What a year it's been for the National Labor Relations
Board! Under the guise of preserving workers' rights under
Section 7 of the National Labor Relations Act, which includes the
broad right "to engage in [ ] concerted activities for the
purpose collective bargaining or other mutual aid or
protection," the NLRB has:
Invalidated a policy prohibiting employees from making
statements that "damage the Company, defame any individual or
damage any person's reputation" was overly broad, in that
it would "reasonably tend to chill employees" in the
exercise of their Section 7 rights to protest working conditions
Found that a company's blanket policy of requesting
participants in an internal investigation to keep the investigation
confidential improperly infringes on employees' Section 7
Weighed in on employers' social media policies (read
Otherwise sought to expand its considerable influence over both
unionized and non-unionized workplaces (read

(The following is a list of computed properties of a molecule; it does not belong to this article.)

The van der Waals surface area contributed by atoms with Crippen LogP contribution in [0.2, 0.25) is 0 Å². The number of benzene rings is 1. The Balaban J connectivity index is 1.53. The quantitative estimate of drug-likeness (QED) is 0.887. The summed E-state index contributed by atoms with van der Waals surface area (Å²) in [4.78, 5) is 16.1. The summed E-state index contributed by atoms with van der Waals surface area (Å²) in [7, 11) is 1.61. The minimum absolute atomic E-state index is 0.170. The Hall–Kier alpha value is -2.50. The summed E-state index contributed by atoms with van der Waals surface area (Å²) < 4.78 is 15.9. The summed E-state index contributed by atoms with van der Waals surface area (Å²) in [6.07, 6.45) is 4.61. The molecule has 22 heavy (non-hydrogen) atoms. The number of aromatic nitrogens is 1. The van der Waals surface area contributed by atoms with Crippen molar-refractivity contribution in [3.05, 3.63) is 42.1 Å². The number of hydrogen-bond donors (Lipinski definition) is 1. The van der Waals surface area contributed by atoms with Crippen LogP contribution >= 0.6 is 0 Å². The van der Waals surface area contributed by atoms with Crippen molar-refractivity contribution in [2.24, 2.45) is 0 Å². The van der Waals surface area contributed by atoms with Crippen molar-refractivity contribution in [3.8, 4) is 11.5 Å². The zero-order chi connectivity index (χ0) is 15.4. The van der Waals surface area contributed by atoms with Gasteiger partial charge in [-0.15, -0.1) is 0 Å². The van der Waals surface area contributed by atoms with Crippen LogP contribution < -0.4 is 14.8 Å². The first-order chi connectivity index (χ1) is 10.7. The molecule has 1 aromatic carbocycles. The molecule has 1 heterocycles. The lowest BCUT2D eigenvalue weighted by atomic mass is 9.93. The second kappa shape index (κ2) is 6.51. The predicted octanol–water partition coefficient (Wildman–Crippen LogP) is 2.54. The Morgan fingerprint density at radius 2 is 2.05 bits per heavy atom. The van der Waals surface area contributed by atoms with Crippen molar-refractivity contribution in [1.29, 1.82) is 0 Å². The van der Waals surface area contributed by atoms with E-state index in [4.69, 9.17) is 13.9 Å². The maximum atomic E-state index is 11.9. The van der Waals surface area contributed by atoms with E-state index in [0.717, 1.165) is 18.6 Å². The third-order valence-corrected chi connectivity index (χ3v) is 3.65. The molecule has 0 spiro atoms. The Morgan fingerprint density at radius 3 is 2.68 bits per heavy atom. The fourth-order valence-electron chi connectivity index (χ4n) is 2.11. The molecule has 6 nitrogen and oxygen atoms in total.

Recently, in Karl Knauz Motors, Inc., the NLRB
expanded its protection of workers' Section 7 rights yet again,
finding that a company's policy, whereby employees were
expected to be courteous, was overbroad and invalid. The
specific policy at issue stated that:
Courtesy is the responsibility of every employee. Everyone is
expected to be courteous, polite and friendly to our customers,
vendors and suppliers, as well as to their fellow employees. No one
should be disrespectful or use profanity or any other language
which injures the image or reputation of the [Company].
Because there were no disclaimers in the handbook that
explicitly allowed discourteous behavior when such behavior was
used to object to or criticize working conditions, the NLRB found
that the mere existence of the policy constituted an unfair labor
The NLRB will continue to dissect employer policies, as it
continues to seek to protect workers' right to complain.
Policies and handbooks should be reviewed carefully, and revised if
they could be interpreted in a way that the NLRB might perceive as
"chilling" employees' right to engage in concerted
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